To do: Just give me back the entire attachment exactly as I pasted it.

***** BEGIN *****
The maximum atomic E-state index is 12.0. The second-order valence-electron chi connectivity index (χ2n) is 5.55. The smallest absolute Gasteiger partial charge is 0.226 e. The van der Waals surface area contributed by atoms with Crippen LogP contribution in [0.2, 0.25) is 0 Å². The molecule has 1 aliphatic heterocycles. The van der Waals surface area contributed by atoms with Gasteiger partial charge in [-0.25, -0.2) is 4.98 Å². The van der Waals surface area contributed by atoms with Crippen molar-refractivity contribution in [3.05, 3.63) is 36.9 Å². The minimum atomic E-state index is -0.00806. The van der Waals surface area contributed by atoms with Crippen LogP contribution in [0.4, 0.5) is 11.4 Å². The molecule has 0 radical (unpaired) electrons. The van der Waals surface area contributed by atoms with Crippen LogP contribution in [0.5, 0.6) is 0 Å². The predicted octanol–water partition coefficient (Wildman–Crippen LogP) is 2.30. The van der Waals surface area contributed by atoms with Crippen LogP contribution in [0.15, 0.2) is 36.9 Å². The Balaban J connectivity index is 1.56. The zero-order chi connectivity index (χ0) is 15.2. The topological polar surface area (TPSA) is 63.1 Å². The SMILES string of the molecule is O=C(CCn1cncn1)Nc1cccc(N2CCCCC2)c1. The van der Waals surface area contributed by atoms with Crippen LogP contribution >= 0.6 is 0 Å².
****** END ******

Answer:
The maximum atomic E-state index is 12.0. The second-order valence-electron chi connectivity index (χ2n) is 5.55. The smallest absolute Gasteiger partial charge is 0.226 e. The van der Waals surface area contributed by atoms with Crippen LogP contribution in [0.2, 0.25) is 0 Å². The molecule has 1 aliphatic heterocycles. The van der Waals surface area contributed by atoms with Gasteiger partial charge in [-0.25, -0.2) is 4.98 Å². The van der Waals surface area contributed by atoms with Crippen molar-refractivity contribution in [3.05, 3.63) is 36.9 Å². The minimum atomic E-state index is -0.00806. The van der Waals surface area contributed by atoms with Crippen LogP contribution in [0.4, 0.5) is 11.4 Å². The molecule has 0 radical (unpaired) electrons. The van der Waals surface area contributed by atoms with Crippen LogP contribution in [0.5, 0.6) is 0 Å². The predicted octanol–water partition coefficient (Wildman–Crippen LogP) is 2.30. The van der Waals surface area contributed by atoms with Crippen LogP contribution in [0.15, 0.2) is 36.9 Å². The Balaban J connectivity index is 1.56. The zero-order chi connectivity index (χ0) is 15.2. The topological polar surface area (TPSA) is 63.1 Å². The SMILES string of the molecule is O=C(CCn1cncn1)Nc1cccc(N2CCCCC2)c1. The van der Waals surface area contributed by atoms with Crippen LogP contribution >= 0.6 is 0 Å².